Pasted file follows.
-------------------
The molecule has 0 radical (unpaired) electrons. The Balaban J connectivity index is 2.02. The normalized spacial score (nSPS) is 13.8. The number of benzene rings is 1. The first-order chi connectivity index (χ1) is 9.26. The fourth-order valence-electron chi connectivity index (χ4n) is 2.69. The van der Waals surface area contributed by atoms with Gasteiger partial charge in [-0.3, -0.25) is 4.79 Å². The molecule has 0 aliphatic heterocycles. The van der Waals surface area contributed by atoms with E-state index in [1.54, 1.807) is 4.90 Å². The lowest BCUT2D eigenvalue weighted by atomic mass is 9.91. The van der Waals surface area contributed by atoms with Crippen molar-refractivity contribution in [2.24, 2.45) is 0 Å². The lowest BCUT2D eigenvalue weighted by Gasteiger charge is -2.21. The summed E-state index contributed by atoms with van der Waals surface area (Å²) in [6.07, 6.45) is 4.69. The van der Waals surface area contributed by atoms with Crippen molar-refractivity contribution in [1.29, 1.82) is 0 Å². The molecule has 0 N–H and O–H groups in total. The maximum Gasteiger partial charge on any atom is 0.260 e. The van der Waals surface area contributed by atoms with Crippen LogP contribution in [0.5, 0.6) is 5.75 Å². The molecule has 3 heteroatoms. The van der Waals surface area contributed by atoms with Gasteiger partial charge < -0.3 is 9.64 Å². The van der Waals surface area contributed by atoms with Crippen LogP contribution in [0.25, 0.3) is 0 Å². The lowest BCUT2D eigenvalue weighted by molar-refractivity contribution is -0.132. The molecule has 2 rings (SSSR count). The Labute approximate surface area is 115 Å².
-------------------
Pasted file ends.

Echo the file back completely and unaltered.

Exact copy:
The molecule has 0 radical (unpaired) electrons. The Balaban J connectivity index is 2.02. The normalized spacial score (nSPS) is 13.8. The number of benzene rings is 1. The first-order chi connectivity index (χ1) is 9.26. The fourth-order valence-electron chi connectivity index (χ4n) is 2.69. The van der Waals surface area contributed by atoms with Gasteiger partial charge in [-0.3, -0.25) is 4.79 Å². The molecule has 0 aliphatic heterocycles. The van der Waals surface area contributed by atoms with E-state index in [1.54, 1.807) is 4.90 Å². The lowest BCUT2D eigenvalue weighted by atomic mass is 9.91. The van der Waals surface area contributed by atoms with Crippen molar-refractivity contribution in [2.24, 2.45) is 0 Å². The lowest BCUT2D eigenvalue weighted by Gasteiger charge is -2.21. The summed E-state index contributed by atoms with van der Waals surface area (Å²) in [6.07, 6.45) is 4.69. The van der Waals surface area contributed by atoms with Crippen molar-refractivity contribution in [1.29, 1.82) is 0 Å². The molecule has 0 N–H and O–H groups in total. The maximum Gasteiger partial charge on any atom is 0.260 e. The van der Waals surface area contributed by atoms with Crippen LogP contribution in [0.5, 0.6) is 5.75 Å². The molecule has 3 heteroatoms. The van der Waals surface area contributed by atoms with Gasteiger partial charge < -0.3 is 9.64 Å². The van der Waals surface area contributed by atoms with Crippen LogP contribution in [0.25, 0.3) is 0 Å². The lowest BCUT2D eigenvalue weighted by molar-refractivity contribution is -0.132. The molecule has 2 rings (SSSR count). The Labute approximate surface area is 115 Å².